There are many who are trying to figure out why “what’s it matter” is sitting on top of gravestones, irrational debate has taken over politics, and the Senate majority leader is “disengaging” while the Republicans “cave” – at least according to headlines.

Leave a Comment

What is modern combat really like?

Trying to make women and men equal in all ways is one of those high sounding nifty ideas that recently came to the fore in the idea of allowing women to serve in combat roles in the military. It is also a ‘nifty idea’ that has problems with reality. Scott Johnson quotes and Iraqi marine to label that idea An act of wanton destruction.

“It seems to me an act of wanton destruction — David French calls it “Demilitarizing the military” — of a piece with Obama’s touch elsewhere. I commend to your attention Ryan Smith’s Wall Street Journal column “The reality that awaits women in combat.” Smith himself is a combat veteran with poignant memories of his service in Iraq. Available via Google News, the column may be inaccessible behind the Journal’s paywall. Smith writes:”

You can read a memoir such as Love Company: L Company, 399th Infantry Regiment, of the 100th Infantry Division during World War II and Beyond and you’ll find that the grunt on the front line in the European theater in World War II has a lot of experience that can be shared with one in Iraq in the 2000’s. That experience is considerably different from that envisioned by the ‘equality of sexes’ dreamers.

Leave a Comment

Vietnam fantasies: Stone vs reality

“to a leftist there can never be an honest disagreement with a leftist policy: it must always come because someone is paid to oppose the Left. Again, we have no mention of the infiltration of campuses by active Soviet sympathizers and devout Communists, which continues to the present.”

Another propaganda film, one that is supposedly a documentary, has its deceit exposed.

“Vietnam did leave a lasting scar, one that was not fully healed until American forces effortlessly kicked Saddam Hussein out of Kuwait. The nation was divided, but this was in no small measure due to the fact that many passionately understood that America’s cause against Communism was righteous and necessary. Nixon’s narrow election in 1968, for instance, was only “narrow” because George Wallace, even more committed to defeating the North Vietnamese, siphoned off millions of votes from Nixon. Stone’s series is only “untold” because few have had the temerity to portray Soviet propaganda on cable TV as historical fact. If we are lucky, it will continue to be “untold.””

Larry Schweikart provides A History Lesson for Oliver Stone on Vietnam – real history, not the made-up stuff that is mostly just leftist anti-U.S. fantasy. It is one of a series at FrontPageMag.com on the efforts to re-write history so as to make it fit in what some want it to be rather than what it really is.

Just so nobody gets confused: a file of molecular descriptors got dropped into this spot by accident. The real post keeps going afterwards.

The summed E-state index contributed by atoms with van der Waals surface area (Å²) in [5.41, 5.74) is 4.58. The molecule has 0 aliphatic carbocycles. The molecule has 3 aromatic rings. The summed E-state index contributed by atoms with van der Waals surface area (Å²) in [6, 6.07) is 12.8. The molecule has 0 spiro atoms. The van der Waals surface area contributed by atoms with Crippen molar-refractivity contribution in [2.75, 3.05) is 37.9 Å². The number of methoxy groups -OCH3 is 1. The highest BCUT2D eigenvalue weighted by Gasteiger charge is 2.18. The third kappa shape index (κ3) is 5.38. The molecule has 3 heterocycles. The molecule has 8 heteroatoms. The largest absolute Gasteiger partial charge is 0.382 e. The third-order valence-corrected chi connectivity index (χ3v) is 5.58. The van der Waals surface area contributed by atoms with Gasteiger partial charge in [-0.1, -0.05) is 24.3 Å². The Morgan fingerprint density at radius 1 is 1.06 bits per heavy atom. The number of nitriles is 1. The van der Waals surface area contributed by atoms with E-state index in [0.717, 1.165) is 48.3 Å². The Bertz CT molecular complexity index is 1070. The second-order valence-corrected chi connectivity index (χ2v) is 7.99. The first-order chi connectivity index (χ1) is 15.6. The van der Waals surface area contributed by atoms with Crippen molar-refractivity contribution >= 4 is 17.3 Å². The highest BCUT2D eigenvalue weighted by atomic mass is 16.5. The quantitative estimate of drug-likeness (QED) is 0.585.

Leave a Comment

Circling wagons: there is a difference

Jessoca Chasmar reports that an ‘Infuriated’ Boxer stormed out of Benghazi hearing. That was because “Mr Paul said it was “inexcusable” for the State Department to ignore the Benghazi cables.”

“To suggest that she’s retiring from this post after traveling a million miles and being one of the greatest secretaries of state because of Benghazi is unbelievable,” Ms Boxer retorted on MSNBC. “To speak to Sec. Clinton that way, it says more about him than it does about her.”

The fact of the matter is that the mid-east is in turmoil. U.S. diplomats have been killed due to security lapses. These are significant failures. But to people like Senator Boxer, the deaths and turmoil are less important than how far the boss in charge of these areas has travelled.

There is a difference between Democrats and Republicans. It is on display in the Benchazi hearings.

Leave a Comment

Over-reach on gun control?

“Overextension is often the result of hubris, the delusion of invincibility as exemplified by Napoleon and Hitler. The enemies of the Bill of Rights have similarly assumed they could exploit the blood of the murder victims to revive an agenda that had been put down hard in 2000, but their resulting hubris yielded at least three irrevocably self-damning statements that should turn their opportunity into a catastrophe.”

William Levinson says it’s The Antigun Movement’s Bridge Too Far. His caveat is that the lessons will fade into the woodwork unless people act to highlight and communicate the lessons that can be learned. These lessons are from Governor Ed Rendell and “The Good Thing About Newton…”, Prime Minister John Howard who thinks Australia “Correctly” has no Bill of Rights, and Governor Andrew Cuomo who says “No One Needs 10 Bullets to Kill a Deer”.

That is, no crisis is too tragic to waste for these folks, they do not understand basic civil rights and why the Bill of Rights was added to the U.S. Constitution, and they do not understand that civilian arms is mostly about property and civil rights and matters of self defense (rather than recreation).